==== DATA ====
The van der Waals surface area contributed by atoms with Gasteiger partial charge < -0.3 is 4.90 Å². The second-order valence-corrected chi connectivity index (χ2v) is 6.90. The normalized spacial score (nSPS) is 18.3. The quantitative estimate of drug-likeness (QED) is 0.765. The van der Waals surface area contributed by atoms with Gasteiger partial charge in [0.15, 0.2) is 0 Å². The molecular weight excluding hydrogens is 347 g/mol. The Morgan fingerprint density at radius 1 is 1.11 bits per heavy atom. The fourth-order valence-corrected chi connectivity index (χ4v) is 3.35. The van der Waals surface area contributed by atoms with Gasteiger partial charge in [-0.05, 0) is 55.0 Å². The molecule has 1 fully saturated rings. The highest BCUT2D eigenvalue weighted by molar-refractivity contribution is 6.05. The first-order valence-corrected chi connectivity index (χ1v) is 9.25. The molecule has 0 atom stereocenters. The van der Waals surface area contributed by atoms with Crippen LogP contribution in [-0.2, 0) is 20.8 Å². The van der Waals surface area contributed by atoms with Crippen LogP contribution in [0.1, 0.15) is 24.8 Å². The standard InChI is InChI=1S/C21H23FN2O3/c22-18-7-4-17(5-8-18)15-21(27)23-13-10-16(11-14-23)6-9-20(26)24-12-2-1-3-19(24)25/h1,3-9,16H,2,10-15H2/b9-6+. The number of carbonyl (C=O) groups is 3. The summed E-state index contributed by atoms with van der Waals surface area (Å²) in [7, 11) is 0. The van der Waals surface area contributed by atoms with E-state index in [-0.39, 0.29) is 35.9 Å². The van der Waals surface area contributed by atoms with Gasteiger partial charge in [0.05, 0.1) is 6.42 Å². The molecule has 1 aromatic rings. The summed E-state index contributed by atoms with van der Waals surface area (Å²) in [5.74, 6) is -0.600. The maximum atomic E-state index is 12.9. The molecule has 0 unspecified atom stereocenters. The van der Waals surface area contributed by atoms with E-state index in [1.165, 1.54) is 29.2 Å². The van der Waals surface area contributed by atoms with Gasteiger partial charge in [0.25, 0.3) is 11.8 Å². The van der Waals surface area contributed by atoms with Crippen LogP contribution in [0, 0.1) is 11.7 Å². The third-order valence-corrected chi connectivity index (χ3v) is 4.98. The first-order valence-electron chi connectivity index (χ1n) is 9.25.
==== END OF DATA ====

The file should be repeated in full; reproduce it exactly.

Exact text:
The van der Waals surface area contributed by atoms with Gasteiger partial charge < -0.3 is 4.90 Å². The second-order valence-corrected chi connectivity index (χ2v) is 6.90. The normalized spacial score (nSPS) is 18.3. The quantitative estimate of drug-likeness (QED) is 0.765. The van der Waals surface area contributed by atoms with Gasteiger partial charge in [0.15, 0.2) is 0 Å². The molecular weight excluding hydrogens is 347 g/mol. The Morgan fingerprint density at radius 1 is 1.11 bits per heavy atom. The fourth-order valence-corrected chi connectivity index (χ4v) is 3.35. The van der Waals surface area contributed by atoms with Gasteiger partial charge in [-0.05, 0) is 55.0 Å². The molecule has 1 fully saturated rings. The highest BCUT2D eigenvalue weighted by molar-refractivity contribution is 6.05. The first-order valence-corrected chi connectivity index (χ1v) is 9.25. The molecule has 0 atom stereocenters. The van der Waals surface area contributed by atoms with Crippen LogP contribution in [-0.2, 0) is 20.8 Å². The van der Waals surface area contributed by atoms with Crippen LogP contribution in [0.1, 0.15) is 24.8 Å². The standard InChI is InChI=1S/C21H23FN2O3/c22-18-7-4-17(5-8-18)15-21(27)23-13-10-16(11-14-23)6-9-20(26)24-12-2-1-3-19(24)25/h1,3-9,16H,2,10-15H2/b9-6+. The number of carbonyl (C=O) groups is 3. The summed E-state index contributed by atoms with van der Waals surface area (Å²) in [7, 11) is 0. The van der Waals surface area contributed by atoms with E-state index in [-0.39, 0.29) is 35.9 Å². The van der Waals surface area contributed by atoms with Gasteiger partial charge in [0.05, 0.1) is 6.42 Å². The molecule has 1 aromatic rings. The summed E-state index contributed by atoms with van der Waals surface area (Å²) in [5.74, 6) is -0.600. The maximum atomic E-state index is 12.9. The molecule has 0 unspecified atom stereocenters. The van der Waals surface area contributed by atoms with E-state index in [1.165, 1.54) is 29.2 Å². The van der Waals surface area contributed by atoms with Gasteiger partial charge in [0.25, 0.3) is 11.8 Å². The van der Waals surface area contributed by atoms with Crippen LogP contribution in [0, 0.1) is 11.7 Å². The third-order valence-corrected chi connectivity index (χ3v) is 4.98. The first-order valence-electron chi connectivity index (χ1n) is 9.25.